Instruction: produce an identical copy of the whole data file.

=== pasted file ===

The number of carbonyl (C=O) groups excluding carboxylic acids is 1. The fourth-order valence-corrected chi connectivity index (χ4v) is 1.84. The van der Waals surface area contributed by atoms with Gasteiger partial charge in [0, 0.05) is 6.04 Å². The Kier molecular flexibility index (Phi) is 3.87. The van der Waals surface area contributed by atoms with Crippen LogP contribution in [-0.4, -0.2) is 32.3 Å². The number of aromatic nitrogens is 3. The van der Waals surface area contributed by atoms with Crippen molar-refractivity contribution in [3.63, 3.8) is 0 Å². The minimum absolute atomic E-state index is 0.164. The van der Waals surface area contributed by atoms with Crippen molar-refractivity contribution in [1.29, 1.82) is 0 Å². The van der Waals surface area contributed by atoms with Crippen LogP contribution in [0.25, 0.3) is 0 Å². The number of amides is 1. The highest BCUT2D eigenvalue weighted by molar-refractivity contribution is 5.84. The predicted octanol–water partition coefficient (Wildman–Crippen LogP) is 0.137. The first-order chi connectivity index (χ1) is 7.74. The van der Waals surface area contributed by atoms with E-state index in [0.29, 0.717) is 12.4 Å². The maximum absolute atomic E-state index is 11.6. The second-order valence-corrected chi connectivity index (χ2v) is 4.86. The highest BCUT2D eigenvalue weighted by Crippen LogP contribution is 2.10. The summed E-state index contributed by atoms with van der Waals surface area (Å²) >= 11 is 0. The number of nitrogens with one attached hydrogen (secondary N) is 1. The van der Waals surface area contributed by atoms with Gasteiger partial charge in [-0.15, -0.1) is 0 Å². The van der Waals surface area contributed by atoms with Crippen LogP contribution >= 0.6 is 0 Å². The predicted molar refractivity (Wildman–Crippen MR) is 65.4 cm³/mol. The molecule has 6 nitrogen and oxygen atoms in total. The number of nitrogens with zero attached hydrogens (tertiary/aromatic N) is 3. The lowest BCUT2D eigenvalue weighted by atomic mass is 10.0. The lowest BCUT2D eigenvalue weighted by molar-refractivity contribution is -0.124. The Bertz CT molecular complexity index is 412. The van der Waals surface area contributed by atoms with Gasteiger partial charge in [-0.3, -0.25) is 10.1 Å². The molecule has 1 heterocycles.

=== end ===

The number of carbonyl (C=O) groups excluding carboxylic acids is 1. The fourth-order valence-corrected chi connectivity index (χ4v) is 1.84. The van der Waals surface area contributed by atoms with Gasteiger partial charge in [0, 0.05) is 6.04 Å². The Kier molecular flexibility index (Phi) is 3.87. The van der Waals surface area contributed by atoms with Crippen LogP contribution in [-0.4, -0.2) is 32.3 Å². The number of aromatic nitrogens is 3. The van der Waals surface area contributed by atoms with Crippen molar-refractivity contribution in [3.63, 3.8) is 0 Å². The minimum absolute atomic E-state index is 0.164. The van der Waals surface area contributed by atoms with Crippen molar-refractivity contribution in [1.29, 1.82) is 0 Å². The van der Waals surface area contributed by atoms with Crippen LogP contribution in [0.25, 0.3) is 0 Å². The number of amides is 1. The highest BCUT2D eigenvalue weighted by molar-refractivity contribution is 5.84. The predicted octanol–water partition coefficient (Wildman–Crippen LogP) is 0.137. The first-order chi connectivity index (χ1) is 7.74. The van der Waals surface area contributed by atoms with E-state index in [0.29, 0.717) is 12.4 Å². The maximum absolute atomic E-state index is 11.6. The second-order valence-corrected chi connectivity index (χ2v) is 4.86. The highest BCUT2D eigenvalue weighted by Crippen LogP contribution is 2.10. The summed E-state index contributed by atoms with van der Waals surface area (Å²) >= 11 is 0. The number of nitrogens with one attached hydrogen (secondary N) is 1. The van der Waals surface area contributed by atoms with Gasteiger partial charge in [-0.15, -0.1) is 0 Å². The van der Waals surface area contributed by atoms with Crippen LogP contribution >= 0.6 is 0 Å². The predicted molar refractivity (Wildman–Crippen MR) is 65.4 cm³/mol. The molecule has 6 nitrogen and oxygen atoms in total. The number of nitrogens with zero attached hydrogens (tertiary/aromatic N) is 3. The lowest BCUT2D eigenvalue weighted by atomic mass is 10.0. The lowest BCUT2D eigenvalue weighted by molar-refractivity contribution is -0.124. The Bertz CT molecular complexity index is 412. The van der Waals surface area contributed by atoms with Gasteiger partial charge in [-0.3, -0.25) is 10.1 Å². The molecule has 1 heterocycles.